A well-organized, multisectoral approach is required to control cholera outbreaks. The effectiveness of public health interventions depends on an efficient surveillance system. There must be frequent and timely information-sharing at local as well as global level [11]. The administration of cholera vaccines may be considered for high risk population in high risk areas. Funds and resources should be provided to the deserving countries to improve cholera prevention and preparedness activities.

6.2.2. International travel and trade

Currently, there is no obligation of cholera vaccination for international travel. It is learned with experience that quarantine and restrictions on travel and trade are not very effective in controlling the spread of cholera. However, the travelers should be provided information regarding signs, symptoms, and prevention of cholera. The neighboring countries of cholera-affected areas should be advised to enhance their surveillance system for early detection and prompt response if any outbreak occurs [11].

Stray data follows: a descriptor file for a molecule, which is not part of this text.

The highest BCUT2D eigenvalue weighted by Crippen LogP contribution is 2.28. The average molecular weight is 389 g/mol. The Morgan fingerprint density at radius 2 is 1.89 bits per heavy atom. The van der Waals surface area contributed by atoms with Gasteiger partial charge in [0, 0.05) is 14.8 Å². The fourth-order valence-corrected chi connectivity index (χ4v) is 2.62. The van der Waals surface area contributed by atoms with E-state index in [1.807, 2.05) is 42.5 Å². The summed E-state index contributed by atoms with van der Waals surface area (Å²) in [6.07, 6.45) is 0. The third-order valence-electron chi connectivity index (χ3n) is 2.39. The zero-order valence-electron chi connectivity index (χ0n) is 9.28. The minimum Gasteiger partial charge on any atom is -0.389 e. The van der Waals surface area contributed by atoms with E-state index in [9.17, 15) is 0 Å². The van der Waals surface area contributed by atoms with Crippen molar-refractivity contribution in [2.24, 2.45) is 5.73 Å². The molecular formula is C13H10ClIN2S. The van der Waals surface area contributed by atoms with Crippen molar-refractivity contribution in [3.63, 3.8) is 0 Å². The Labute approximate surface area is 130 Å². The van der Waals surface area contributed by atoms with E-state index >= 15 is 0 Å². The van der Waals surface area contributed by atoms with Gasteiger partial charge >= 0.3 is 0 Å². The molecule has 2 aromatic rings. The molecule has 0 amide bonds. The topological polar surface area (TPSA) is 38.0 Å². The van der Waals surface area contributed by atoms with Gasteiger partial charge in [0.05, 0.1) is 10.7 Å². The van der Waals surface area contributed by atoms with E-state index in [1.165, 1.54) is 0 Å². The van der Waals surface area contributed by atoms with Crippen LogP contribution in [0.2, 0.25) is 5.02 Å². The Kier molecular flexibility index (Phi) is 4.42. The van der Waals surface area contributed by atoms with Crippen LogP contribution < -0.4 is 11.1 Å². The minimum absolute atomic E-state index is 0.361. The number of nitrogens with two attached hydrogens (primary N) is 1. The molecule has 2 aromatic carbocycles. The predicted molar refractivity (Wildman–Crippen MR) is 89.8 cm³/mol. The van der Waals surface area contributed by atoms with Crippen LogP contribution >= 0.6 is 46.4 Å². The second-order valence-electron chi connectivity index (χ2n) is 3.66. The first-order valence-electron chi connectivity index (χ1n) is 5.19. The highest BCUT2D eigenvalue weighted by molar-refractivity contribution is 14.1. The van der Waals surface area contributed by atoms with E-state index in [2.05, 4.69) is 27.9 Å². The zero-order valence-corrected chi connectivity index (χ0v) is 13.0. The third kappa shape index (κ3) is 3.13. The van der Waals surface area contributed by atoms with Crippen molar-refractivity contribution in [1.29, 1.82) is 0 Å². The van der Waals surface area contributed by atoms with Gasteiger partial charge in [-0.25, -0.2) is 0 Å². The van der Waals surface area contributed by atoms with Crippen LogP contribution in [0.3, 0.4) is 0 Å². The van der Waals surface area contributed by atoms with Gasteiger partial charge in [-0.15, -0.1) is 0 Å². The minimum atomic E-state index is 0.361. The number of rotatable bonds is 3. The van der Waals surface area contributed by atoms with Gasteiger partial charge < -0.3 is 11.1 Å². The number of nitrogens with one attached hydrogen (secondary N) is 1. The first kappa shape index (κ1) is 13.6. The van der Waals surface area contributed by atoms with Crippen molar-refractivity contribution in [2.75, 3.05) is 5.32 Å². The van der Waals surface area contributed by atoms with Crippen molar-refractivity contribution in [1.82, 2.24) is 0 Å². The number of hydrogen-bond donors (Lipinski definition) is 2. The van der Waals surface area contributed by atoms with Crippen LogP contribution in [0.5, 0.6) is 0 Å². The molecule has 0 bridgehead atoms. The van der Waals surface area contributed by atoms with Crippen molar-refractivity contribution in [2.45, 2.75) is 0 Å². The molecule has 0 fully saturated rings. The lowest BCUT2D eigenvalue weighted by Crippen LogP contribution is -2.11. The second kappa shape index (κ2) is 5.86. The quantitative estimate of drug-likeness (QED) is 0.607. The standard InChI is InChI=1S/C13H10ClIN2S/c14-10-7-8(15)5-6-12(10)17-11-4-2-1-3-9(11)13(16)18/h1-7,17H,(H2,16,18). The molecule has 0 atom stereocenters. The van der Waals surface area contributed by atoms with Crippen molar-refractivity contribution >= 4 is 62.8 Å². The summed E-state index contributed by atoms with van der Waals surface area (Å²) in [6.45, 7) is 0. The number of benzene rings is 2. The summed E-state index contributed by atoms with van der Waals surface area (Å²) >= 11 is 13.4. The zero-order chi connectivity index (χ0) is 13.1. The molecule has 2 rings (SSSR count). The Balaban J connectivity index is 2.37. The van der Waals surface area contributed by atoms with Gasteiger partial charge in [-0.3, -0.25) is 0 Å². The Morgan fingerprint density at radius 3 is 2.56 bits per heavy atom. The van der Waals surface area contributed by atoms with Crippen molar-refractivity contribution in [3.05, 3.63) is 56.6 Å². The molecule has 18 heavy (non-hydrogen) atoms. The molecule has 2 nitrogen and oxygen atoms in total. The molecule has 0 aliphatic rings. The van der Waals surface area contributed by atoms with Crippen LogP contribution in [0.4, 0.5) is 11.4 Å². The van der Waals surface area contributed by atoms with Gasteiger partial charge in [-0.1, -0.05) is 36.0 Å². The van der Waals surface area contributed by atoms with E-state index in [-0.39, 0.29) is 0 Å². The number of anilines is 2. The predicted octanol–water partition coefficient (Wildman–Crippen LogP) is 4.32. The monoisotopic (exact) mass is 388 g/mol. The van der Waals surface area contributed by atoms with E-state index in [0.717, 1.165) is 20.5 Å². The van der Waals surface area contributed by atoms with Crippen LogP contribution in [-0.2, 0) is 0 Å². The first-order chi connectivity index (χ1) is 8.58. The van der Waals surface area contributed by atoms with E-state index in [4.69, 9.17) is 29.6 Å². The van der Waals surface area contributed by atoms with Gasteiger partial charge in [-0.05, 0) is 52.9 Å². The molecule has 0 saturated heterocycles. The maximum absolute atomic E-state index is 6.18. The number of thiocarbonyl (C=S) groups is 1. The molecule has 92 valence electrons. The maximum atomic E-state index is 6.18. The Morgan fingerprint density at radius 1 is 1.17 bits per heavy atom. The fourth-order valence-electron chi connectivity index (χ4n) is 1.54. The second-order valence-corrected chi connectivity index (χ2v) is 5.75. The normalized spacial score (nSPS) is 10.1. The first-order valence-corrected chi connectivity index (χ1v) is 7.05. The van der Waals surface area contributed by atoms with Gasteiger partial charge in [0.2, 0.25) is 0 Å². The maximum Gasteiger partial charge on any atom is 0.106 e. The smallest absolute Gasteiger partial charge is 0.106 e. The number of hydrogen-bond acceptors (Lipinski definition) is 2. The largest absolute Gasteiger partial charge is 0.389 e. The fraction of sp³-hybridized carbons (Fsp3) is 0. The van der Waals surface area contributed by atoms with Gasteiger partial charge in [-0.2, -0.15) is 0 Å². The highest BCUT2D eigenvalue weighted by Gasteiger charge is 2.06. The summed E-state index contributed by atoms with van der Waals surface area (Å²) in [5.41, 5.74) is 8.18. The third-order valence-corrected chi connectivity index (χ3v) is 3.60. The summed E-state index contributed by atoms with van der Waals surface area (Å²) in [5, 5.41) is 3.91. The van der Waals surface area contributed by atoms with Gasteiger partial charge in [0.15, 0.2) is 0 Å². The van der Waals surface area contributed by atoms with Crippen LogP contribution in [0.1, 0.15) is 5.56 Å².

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Written By

Saulat Jahan

Submitted: 25 April 2015 Reviewed: 29 March 2016 Published: 13 April 2016